Last week Diane and I cooked up a big lobster. They have been less expensive than usual this summer, and a simple boiled lobster with drawn butter sounded very attractive for a summer evening’s dinner. So in honor of the rare-for-us crustacean, I pulled out an old Chablis Grand Cru – 2001 Les Clos, the smallest of the Grands Crus zones, from Voceret.
I got quite worried when I poured it. It was very deeply golden, looking considerably older than its eleven years. And the first taste was worrisome too: The wine didn’t show much of anything – it was simply blah. I know my storage isn’t the best (by a wide margin), and I began to fear I had kept this wine too long for the conditions. But there was a chance it just didn’t much like the Irish smoked salmon we’d chosen for a first course, so I suspended judgment until we could taste the wine with the lobster it was intended for.
Maybe you can guess the outcome of this story. By the time the lobster was cooked, drained, cracked open, served, and tasted, the wine had changed. Alongside the lobster, it immediately tasted better than it had with the salmon, then – as it sat and opened – it got better and better, richer and richer, showing more and more of the classic Chablis minerality and an enjoyable edgy Chardonnay character. Not buttery – the lobster’s dressing took care of that – but the sharper, more white-fruit character of Chardonnay, which is too often submerged in young wines or heavily barriqued wines. The wine was at its intriguing best as we finished it, making me wish I had treated it as I would a ten- or eleven-year-old red wine, and pulled its cork an hour or two beforehand.
By that point – too late to profit by it, of course – I remembered that I had had similar experiences before with older white wines, both from France and from Italy. That is, on several occasions over the past few years, I had come across wines deeply golden with age, some of them even initially smelling oxidized to such an extent that some of the tasters I was with didn’t bother to try them. Just like my Chablis, several of these wines simply got better and better as they opened, until, after an hour or two, they had transformed themselves into classic mature examples of their type.
My friend and colleague Charles Scicolone confirms my experience. He was part of several of these tasting groups, so we shared some of the “aha!” moments, and he has had similar experiences on his own – so I know I’m neither delusional nor making a silk purse out of sow’s ear of a wine. The fact is that some seemingly moribund older white wines aren’t dead, catatonic, or even sleeping: They’re just closed, and need time to breathe and open.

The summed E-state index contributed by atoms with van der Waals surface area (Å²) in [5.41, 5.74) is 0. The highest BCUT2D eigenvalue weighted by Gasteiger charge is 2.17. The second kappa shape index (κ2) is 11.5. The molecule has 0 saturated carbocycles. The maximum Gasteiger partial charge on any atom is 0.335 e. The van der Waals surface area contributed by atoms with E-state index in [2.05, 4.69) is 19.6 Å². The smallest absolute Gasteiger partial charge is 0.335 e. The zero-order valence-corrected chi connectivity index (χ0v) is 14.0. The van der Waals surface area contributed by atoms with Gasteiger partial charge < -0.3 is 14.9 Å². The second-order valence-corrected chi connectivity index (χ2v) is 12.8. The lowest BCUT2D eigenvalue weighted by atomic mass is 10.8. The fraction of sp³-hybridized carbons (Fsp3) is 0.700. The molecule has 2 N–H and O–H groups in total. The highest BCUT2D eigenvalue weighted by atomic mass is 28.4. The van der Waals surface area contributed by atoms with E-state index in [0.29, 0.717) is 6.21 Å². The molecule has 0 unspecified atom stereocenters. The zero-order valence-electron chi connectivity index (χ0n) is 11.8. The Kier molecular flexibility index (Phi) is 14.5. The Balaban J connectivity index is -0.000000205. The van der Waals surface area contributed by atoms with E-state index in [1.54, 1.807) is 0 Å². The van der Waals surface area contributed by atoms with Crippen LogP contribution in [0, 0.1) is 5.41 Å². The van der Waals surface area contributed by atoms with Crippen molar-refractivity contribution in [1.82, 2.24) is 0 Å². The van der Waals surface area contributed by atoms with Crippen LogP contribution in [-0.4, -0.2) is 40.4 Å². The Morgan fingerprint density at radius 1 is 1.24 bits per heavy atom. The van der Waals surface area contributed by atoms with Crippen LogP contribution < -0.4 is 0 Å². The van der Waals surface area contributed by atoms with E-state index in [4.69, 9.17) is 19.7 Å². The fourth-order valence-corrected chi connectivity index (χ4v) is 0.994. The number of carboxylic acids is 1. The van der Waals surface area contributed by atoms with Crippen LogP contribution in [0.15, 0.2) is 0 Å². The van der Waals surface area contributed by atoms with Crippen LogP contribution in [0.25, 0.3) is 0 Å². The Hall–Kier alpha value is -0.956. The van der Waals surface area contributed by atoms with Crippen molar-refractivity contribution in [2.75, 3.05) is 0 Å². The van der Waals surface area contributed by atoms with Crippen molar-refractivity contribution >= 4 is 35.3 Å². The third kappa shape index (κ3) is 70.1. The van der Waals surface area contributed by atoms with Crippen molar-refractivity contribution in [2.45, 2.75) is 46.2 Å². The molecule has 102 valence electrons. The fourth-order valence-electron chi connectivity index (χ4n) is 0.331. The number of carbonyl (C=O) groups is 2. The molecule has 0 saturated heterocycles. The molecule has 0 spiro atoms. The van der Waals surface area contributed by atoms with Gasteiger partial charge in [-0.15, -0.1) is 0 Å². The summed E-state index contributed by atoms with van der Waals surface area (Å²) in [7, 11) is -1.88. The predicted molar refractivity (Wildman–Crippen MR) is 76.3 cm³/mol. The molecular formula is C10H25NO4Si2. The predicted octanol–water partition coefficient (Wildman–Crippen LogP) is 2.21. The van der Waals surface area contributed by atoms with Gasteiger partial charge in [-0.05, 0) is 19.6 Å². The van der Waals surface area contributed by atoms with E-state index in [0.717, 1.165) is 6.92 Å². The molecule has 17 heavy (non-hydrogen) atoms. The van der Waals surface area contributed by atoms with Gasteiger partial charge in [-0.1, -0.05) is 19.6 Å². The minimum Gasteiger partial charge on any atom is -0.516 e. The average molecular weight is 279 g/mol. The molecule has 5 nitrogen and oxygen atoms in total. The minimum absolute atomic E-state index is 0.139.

Obviously, most white wines aren’t capable of this kind of long aging: They’re built for consumption within at most five years of bottling, in many cases even less than that. But the right grapes in the right hands in the right places can yield wines that will age and mature into the same sort of depth and complexity that we usually associate exclusively with red wines.
I’ve had remarkably enjoyable older bottles of many kinds. From France, Premier and Grand Cru Chablis and Burgundy; Alsace Riesling and especially Pinot Gris; Chateauneuf blanc and Hermitage blanc.
From Italy, I’ve had wonderful older bottles of an array of great wines: Jermann’s Vintage Tunina and Capo Martino; Mastroberardino’s Fiano di Avellino; Villa Bucci Riserva from Le Marche; Valentino’s Trebbiano d’Abruzzo; Frescobaldi’s Pomino bianco; Antinori’s Cervaro della Sala are just some of them.
I’m very curious about other people’s perhaps parallel experiences. If you have opened any bottles of white wine, initially thought them gone, and then discovered later on that they were quite fine, I’d like to hear about it – especially if you made any notes about the amount of time it took for your wine to come around. Tell me what sorts of white wine you have enjoyed as antiques, and whether you think they survived because of the quality of the vintage, the treatment in the cellar, or the character of the grapes. Most wines of any color are drunk too young, and whites are not often deliberately given long cellaring, so there’s a lot to be learned here, and I’d like to start amassing some accurate information for my own use and to share with any interested parties.